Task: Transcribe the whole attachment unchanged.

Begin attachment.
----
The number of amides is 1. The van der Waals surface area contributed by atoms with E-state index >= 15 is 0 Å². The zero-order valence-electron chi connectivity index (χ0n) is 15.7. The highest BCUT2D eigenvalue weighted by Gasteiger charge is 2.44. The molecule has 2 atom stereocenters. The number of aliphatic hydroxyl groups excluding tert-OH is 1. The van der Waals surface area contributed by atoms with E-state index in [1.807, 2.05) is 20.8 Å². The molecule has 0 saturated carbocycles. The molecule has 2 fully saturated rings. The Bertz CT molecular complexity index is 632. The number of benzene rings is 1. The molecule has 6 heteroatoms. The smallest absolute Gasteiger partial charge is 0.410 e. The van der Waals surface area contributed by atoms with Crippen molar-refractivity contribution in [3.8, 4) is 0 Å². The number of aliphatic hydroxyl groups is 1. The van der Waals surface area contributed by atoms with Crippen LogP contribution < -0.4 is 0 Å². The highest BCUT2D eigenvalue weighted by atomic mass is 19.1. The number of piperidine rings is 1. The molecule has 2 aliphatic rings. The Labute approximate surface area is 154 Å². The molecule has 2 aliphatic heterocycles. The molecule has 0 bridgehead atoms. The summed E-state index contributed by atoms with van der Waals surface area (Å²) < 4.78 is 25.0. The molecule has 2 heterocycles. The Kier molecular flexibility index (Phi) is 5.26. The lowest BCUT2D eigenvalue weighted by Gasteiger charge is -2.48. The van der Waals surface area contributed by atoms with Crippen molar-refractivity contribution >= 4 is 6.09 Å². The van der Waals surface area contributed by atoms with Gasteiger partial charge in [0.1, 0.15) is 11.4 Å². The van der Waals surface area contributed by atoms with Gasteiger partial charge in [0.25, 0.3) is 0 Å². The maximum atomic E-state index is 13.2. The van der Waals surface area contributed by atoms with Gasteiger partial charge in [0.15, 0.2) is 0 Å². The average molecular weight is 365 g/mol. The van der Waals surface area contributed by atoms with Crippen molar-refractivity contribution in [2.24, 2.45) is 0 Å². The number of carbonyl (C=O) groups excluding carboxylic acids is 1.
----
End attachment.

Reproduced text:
The number of amides is 1. The van der Waals surface area contributed by atoms with E-state index >= 15 is 0 Å². The zero-order valence-electron chi connectivity index (χ0n) is 15.7. The highest BCUT2D eigenvalue weighted by Gasteiger charge is 2.44. The molecule has 2 atom stereocenters. The number of aliphatic hydroxyl groups excluding tert-OH is 1. The van der Waals surface area contributed by atoms with E-state index in [1.807, 2.05) is 20.8 Å². The molecule has 0 saturated carbocycles. The molecule has 2 fully saturated rings. The Bertz CT molecular complexity index is 632. The number of benzene rings is 1. The molecule has 6 heteroatoms. The smallest absolute Gasteiger partial charge is 0.410 e. The van der Waals surface area contributed by atoms with Crippen molar-refractivity contribution in [3.8, 4) is 0 Å². The number of aliphatic hydroxyl groups is 1. The van der Waals surface area contributed by atoms with Crippen LogP contribution < -0.4 is 0 Å². The highest BCUT2D eigenvalue weighted by atomic mass is 19.1. The number of piperidine rings is 1. The molecule has 2 aliphatic rings. The Labute approximate surface area is 154 Å². The molecule has 2 aliphatic heterocycles. The molecule has 0 bridgehead atoms. The summed E-state index contributed by atoms with van der Waals surface area (Å²) < 4.78 is 25.0. The molecule has 2 heterocycles. The Kier molecular flexibility index (Phi) is 5.26. The lowest BCUT2D eigenvalue weighted by Gasteiger charge is -2.48. The van der Waals surface area contributed by atoms with Crippen molar-refractivity contribution >= 4 is 6.09 Å². The van der Waals surface area contributed by atoms with Gasteiger partial charge in [0.1, 0.15) is 11.4 Å². The van der Waals surface area contributed by atoms with Gasteiger partial charge in [0.25, 0.3) is 0 Å². The maximum atomic E-state index is 13.2. The van der Waals surface area contributed by atoms with Gasteiger partial charge in [0.15, 0.2) is 0 Å². The average molecular weight is 365 g/mol. The van der Waals surface area contributed by atoms with Crippen molar-refractivity contribution in [2.24, 2.45) is 0 Å². The number of carbonyl (C=O) groups excluding carboxylic acids is 1.